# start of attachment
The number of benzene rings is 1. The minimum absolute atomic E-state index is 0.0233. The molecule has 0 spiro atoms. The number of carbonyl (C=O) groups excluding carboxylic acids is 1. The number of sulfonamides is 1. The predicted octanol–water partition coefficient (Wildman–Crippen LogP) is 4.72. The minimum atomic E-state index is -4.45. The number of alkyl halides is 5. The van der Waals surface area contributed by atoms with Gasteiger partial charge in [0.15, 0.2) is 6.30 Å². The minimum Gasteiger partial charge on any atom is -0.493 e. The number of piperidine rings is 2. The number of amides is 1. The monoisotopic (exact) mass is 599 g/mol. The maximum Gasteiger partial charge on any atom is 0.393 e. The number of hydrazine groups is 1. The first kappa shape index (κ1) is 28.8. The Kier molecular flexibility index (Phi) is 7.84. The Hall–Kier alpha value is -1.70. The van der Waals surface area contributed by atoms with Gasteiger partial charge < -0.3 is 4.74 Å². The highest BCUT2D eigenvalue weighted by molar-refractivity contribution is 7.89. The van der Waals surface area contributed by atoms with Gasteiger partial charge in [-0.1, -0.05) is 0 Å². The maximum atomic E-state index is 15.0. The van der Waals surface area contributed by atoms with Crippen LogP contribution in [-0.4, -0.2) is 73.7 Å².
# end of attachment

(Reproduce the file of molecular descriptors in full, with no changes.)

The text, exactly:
The number of benzene rings is 1. The minimum absolute atomic E-state index is 0.0233. The molecule has 0 spiro atoms. The number of carbonyl (C=O) groups excluding carboxylic acids is 1. The number of sulfonamides is 1. The predicted octanol–water partition coefficient (Wildman–Crippen LogP) is 4.72. The minimum atomic E-state index is -4.45. The number of alkyl halides is 5. The van der Waals surface area contributed by atoms with Gasteiger partial charge in [0.15, 0.2) is 6.30 Å². The minimum Gasteiger partial charge on any atom is -0.493 e. The number of piperidine rings is 2. The number of amides is 1. The monoisotopic (exact) mass is 599 g/mol. The maximum Gasteiger partial charge on any atom is 0.393 e. The number of hydrazine groups is 1. The first kappa shape index (κ1) is 28.8. The Kier molecular flexibility index (Phi) is 7.84. The Hall–Kier alpha value is -1.70. The van der Waals surface area contributed by atoms with Gasteiger partial charge < -0.3 is 4.74 Å². The highest BCUT2D eigenvalue weighted by molar-refractivity contribution is 7.89. The van der Waals surface area contributed by atoms with Gasteiger partial charge in [-0.1, -0.05) is 0 Å². The maximum atomic E-state index is 15.0. The van der Waals surface area contributed by atoms with Crippen LogP contribution in [-0.4, -0.2) is 73.7 Å².